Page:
12 Great Video Games Based on Books
Like books, video games have dozens of hours to engross the player in their details. When adapting a book into an interactive medium, however, the creators lose control over the story’s events and the perspective from which they’re viewed. The fact that you get to play it yourself is the biggest obstacle in a game designer’s storytelling.
The games that succeed in adapting books are the ones that do not take this as an obstacle to be overcome by taking control away from the player. Instead, they adapt the book worlds into stories that can be experienced, rather than just told. This article contains some of both.
The Hitchhiker’s Guide to the Galaxy
An early example of book-to-game adaptations going horribly right is this 1984 text-adventure bursting with Adams-esque cleverness and squeamish hilarity. The Hitchhiker’s Guide to the Galaxy for Apple-II, Amiga, MS-DOS and whatever else had a screen at the time takes the form of that titular book-in-the-book as though the narrator of the story were the text you type.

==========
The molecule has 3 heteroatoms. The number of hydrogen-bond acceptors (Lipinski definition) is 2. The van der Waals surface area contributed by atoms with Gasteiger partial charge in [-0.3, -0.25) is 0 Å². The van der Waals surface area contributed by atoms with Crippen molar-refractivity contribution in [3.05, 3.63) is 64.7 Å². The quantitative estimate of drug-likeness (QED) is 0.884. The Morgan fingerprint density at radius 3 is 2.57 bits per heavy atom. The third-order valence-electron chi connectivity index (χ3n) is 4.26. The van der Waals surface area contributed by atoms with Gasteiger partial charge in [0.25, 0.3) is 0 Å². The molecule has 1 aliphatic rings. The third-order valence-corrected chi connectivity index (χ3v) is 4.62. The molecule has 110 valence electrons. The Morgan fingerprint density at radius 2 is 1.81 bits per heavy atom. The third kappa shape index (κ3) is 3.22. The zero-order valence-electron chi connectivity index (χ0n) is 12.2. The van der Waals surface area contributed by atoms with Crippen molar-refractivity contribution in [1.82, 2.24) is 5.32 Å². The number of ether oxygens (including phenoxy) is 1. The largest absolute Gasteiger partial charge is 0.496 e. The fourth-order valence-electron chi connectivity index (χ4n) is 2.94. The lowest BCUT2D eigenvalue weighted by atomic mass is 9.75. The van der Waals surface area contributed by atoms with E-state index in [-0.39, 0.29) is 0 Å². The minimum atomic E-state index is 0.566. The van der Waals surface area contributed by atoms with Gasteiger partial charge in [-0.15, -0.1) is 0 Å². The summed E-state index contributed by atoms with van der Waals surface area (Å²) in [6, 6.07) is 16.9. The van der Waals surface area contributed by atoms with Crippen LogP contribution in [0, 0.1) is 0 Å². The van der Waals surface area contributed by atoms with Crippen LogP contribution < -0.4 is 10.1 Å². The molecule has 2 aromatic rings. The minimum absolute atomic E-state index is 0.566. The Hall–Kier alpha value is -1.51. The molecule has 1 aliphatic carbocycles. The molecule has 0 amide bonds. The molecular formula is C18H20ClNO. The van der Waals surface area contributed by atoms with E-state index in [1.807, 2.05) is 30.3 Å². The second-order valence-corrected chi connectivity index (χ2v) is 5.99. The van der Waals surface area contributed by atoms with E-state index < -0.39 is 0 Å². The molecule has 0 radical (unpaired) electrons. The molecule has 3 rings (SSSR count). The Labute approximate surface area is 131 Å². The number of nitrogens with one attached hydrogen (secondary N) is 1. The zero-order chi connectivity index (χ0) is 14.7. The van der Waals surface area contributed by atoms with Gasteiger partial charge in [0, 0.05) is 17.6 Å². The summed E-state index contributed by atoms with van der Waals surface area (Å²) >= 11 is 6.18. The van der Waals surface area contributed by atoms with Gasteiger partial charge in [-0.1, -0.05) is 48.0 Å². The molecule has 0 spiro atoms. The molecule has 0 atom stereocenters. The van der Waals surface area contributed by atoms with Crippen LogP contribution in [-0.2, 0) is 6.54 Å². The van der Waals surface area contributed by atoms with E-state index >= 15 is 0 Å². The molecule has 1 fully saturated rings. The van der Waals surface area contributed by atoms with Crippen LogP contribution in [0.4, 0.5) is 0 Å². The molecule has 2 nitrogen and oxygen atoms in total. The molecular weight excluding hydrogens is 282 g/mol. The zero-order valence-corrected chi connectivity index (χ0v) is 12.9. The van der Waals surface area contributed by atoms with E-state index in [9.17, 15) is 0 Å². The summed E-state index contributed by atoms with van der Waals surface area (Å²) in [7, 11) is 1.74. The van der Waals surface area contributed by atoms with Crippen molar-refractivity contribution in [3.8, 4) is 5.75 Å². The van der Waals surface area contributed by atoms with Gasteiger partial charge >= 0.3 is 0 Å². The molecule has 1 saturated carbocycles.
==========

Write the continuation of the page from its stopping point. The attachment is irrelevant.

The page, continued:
Actions progress you through the familiar plot at first but The Hitchhiker’s Guide to the Galaxy quickly diverges into its own story. Best of all, The Hitchhiker’s Guide to the Galaxy will often remand you with entries from the Guide, such as early on when whatever you just typed gets sucked up by a wormhole, shouted across the table at a meeting of alien war generals, and causes countless generations of interplanetary holocaust. For adherence to the book, this one cheats a bit but wins all the chips anyway and trades them all for a single smutty towel for some reason.
A game that borrows from another game is nothing new. If we discounted all the Space Invaders and Tetris clones we’d have no more shmup puzzle games to review. Ever. Even still, Dante’s Inferno was flogged for being too similar to God of War and I can’t really defend it. It’s basically a Kratos slasher with a new fetish outfit that happens to be inspired by a 14th century epic poem. Inspired by, not based on. This fits snugly into the moist palm of the barely-adapted, taking names and phalluses aplenty as reason enough to swindle the lit crowd into buying God of War for the seventh circle of times. Not much else to say, really.